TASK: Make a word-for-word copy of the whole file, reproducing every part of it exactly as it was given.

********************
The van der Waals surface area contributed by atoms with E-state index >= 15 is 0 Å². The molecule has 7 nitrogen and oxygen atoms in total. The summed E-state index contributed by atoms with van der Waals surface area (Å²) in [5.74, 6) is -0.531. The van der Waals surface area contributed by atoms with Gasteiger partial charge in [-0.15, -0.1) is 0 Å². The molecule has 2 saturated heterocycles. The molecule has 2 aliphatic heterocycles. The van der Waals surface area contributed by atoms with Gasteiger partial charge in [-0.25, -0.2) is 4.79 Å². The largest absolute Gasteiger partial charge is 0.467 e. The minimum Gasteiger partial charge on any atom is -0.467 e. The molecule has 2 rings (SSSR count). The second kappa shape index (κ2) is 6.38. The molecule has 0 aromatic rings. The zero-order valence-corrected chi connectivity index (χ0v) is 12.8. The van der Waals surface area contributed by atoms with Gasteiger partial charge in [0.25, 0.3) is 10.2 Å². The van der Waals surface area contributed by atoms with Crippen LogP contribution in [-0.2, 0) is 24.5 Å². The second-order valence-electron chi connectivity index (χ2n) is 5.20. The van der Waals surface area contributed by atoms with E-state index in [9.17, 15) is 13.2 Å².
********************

The van der Waals surface area contributed by atoms with E-state index >= 15 is 0 Å². The molecule has 7 nitrogen and oxygen atoms in total. The summed E-state index contributed by atoms with van der Waals surface area (Å²) in [5.74, 6) is -0.531. The van der Waals surface area contributed by atoms with Gasteiger partial charge in [-0.15, -0.1) is 0 Å². The molecule has 2 saturated heterocycles. The molecule has 2 aliphatic heterocycles. The van der Waals surface area contributed by atoms with Gasteiger partial charge in [-0.25, -0.2) is 4.79 Å². The largest absolute Gasteiger partial charge is 0.467 e. The minimum Gasteiger partial charge on any atom is -0.467 e. The molecule has 2 rings (SSSR count). The second kappa shape index (κ2) is 6.38. The molecule has 0 aromatic rings. The zero-order valence-corrected chi connectivity index (χ0v) is 12.8. The van der Waals surface area contributed by atoms with Gasteiger partial charge in [0.25, 0.3) is 10.2 Å². The van der Waals surface area contributed by atoms with Crippen LogP contribution in [-0.2, 0) is 24.5 Å². The second-order valence-electron chi connectivity index (χ2n) is 5.20. The van der Waals surface area contributed by atoms with E-state index in [9.17, 15) is 13.2 Å².